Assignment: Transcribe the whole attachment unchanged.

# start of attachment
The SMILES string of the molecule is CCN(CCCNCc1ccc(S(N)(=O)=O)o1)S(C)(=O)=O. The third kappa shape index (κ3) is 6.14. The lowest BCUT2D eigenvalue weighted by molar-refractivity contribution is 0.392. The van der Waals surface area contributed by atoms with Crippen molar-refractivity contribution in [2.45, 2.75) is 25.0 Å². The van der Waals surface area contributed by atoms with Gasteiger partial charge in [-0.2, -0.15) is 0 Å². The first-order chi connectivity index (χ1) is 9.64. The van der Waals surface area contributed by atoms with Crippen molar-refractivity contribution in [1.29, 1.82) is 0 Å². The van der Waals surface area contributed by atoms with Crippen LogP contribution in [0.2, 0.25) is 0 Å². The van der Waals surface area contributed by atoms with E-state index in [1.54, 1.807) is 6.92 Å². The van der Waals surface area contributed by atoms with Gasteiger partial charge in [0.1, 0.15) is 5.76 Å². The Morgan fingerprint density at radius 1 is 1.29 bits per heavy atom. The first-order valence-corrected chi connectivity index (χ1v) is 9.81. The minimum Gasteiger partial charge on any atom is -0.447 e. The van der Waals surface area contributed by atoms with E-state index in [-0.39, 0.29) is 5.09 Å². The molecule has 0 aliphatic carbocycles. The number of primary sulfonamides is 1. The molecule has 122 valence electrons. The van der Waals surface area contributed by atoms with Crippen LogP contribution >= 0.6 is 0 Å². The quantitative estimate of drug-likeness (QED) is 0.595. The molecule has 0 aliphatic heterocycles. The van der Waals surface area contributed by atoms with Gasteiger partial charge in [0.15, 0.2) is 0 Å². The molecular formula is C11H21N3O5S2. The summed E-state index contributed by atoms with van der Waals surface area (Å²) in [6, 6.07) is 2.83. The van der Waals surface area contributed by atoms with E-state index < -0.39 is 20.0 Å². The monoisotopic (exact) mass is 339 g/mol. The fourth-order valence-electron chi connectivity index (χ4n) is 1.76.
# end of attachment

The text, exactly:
The SMILES string of the molecule is CCN(CCCNCc1ccc(S(N)(=O)=O)o1)S(C)(=O)=O. The third kappa shape index (κ3) is 6.14. The lowest BCUT2D eigenvalue weighted by molar-refractivity contribution is 0.392. The van der Waals surface area contributed by atoms with Crippen molar-refractivity contribution in [2.45, 2.75) is 25.0 Å². The van der Waals surface area contributed by atoms with Gasteiger partial charge in [-0.2, -0.15) is 0 Å². The first-order chi connectivity index (χ1) is 9.64. The van der Waals surface area contributed by atoms with Crippen molar-refractivity contribution in [1.29, 1.82) is 0 Å². The van der Waals surface area contributed by atoms with Crippen LogP contribution in [0.2, 0.25) is 0 Å². The van der Waals surface area contributed by atoms with E-state index in [1.54, 1.807) is 6.92 Å². The van der Waals surface area contributed by atoms with Gasteiger partial charge in [0.1, 0.15) is 5.76 Å². The Morgan fingerprint density at radius 1 is 1.29 bits per heavy atom. The first-order valence-corrected chi connectivity index (χ1v) is 9.81. The minimum Gasteiger partial charge on any atom is -0.447 e. The van der Waals surface area contributed by atoms with E-state index in [-0.39, 0.29) is 5.09 Å². The molecule has 0 aliphatic carbocycles. The number of primary sulfonamides is 1. The molecule has 122 valence electrons. The van der Waals surface area contributed by atoms with Crippen LogP contribution >= 0.6 is 0 Å². The quantitative estimate of drug-likeness (QED) is 0.595. The molecule has 0 aliphatic heterocycles. The van der Waals surface area contributed by atoms with Gasteiger partial charge in [0.15, 0.2) is 0 Å². The molecular formula is C11H21N3O5S2. The summed E-state index contributed by atoms with van der Waals surface area (Å²) in [6, 6.07) is 2.83. The van der Waals surface area contributed by atoms with E-state index < -0.39 is 20.0 Å². The monoisotopic (exact) mass is 339 g/mol. The fourth-order valence-electron chi connectivity index (χ4n) is 1.76.